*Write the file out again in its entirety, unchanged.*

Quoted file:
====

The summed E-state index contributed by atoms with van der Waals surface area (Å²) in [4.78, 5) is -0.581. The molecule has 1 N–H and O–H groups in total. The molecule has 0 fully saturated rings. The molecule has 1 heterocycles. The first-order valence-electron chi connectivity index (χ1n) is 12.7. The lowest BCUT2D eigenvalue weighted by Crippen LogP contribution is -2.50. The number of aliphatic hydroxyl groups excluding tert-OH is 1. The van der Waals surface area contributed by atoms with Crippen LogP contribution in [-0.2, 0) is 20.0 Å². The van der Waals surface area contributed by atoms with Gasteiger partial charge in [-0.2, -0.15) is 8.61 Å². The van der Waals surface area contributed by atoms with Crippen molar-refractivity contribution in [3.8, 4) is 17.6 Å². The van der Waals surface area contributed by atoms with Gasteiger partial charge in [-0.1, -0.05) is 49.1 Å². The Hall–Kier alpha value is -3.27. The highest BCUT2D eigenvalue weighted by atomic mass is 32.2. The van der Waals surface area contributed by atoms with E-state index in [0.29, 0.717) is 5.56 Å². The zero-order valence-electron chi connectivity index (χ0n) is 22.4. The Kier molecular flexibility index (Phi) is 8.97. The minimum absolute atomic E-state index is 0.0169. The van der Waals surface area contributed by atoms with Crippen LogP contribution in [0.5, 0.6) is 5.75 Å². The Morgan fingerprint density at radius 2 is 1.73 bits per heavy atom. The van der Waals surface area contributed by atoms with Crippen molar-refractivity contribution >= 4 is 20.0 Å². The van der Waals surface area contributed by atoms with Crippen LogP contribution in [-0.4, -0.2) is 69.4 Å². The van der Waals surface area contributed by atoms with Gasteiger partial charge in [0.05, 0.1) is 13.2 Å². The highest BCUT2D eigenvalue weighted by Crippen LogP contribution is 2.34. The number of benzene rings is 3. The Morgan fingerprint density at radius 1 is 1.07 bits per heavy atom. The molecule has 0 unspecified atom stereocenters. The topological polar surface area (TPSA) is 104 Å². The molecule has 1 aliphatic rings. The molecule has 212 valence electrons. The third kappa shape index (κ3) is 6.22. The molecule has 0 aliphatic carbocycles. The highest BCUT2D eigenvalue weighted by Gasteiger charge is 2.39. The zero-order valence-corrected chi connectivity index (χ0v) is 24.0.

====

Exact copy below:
The summed E-state index contributed by atoms with van der Waals surface area (Å²) in [4.78, 5) is -0.581. The molecule has 1 N–H and O–H groups in total. The molecule has 0 fully saturated rings. The molecule has 1 heterocycles. The first-order valence-electron chi connectivity index (χ1n) is 12.7. The lowest BCUT2D eigenvalue weighted by Crippen LogP contribution is -2.50. The number of aliphatic hydroxyl groups excluding tert-OH is 1. The van der Waals surface area contributed by atoms with Crippen LogP contribution in [-0.2, 0) is 20.0 Å². The van der Waals surface area contributed by atoms with Gasteiger partial charge in [-0.2, -0.15) is 8.61 Å². The van der Waals surface area contributed by atoms with Crippen molar-refractivity contribution in [3.8, 4) is 17.6 Å². The van der Waals surface area contributed by atoms with Gasteiger partial charge in [-0.1, -0.05) is 49.1 Å². The Hall–Kier alpha value is -3.27. The highest BCUT2D eigenvalue weighted by atomic mass is 32.2. The van der Waals surface area contributed by atoms with E-state index in [0.29, 0.717) is 5.56 Å². The zero-order valence-electron chi connectivity index (χ0n) is 22.4. The Kier molecular flexibility index (Phi) is 8.97. The minimum absolute atomic E-state index is 0.0169. The van der Waals surface area contributed by atoms with Crippen LogP contribution in [0.5, 0.6) is 5.75 Å². The Morgan fingerprint density at radius 2 is 1.73 bits per heavy atom. The van der Waals surface area contributed by atoms with Crippen molar-refractivity contribution >= 4 is 20.0 Å². The van der Waals surface area contributed by atoms with Crippen LogP contribution in [-0.4, -0.2) is 69.4 Å². The van der Waals surface area contributed by atoms with Gasteiger partial charge in [0.05, 0.1) is 13.2 Å². The highest BCUT2D eigenvalue weighted by Crippen LogP contribution is 2.34. The number of benzene rings is 3. The Morgan fingerprint density at radius 1 is 1.07 bits per heavy atom. The molecule has 0 unspecified atom stereocenters. The topological polar surface area (TPSA) is 104 Å². The molecule has 1 aliphatic rings. The molecule has 212 valence electrons. The third kappa shape index (κ3) is 6.22. The molecule has 0 aliphatic carbocycles. The highest BCUT2D eigenvalue weighted by Gasteiger charge is 2.39. The zero-order valence-corrected chi connectivity index (χ0v) is 24.0.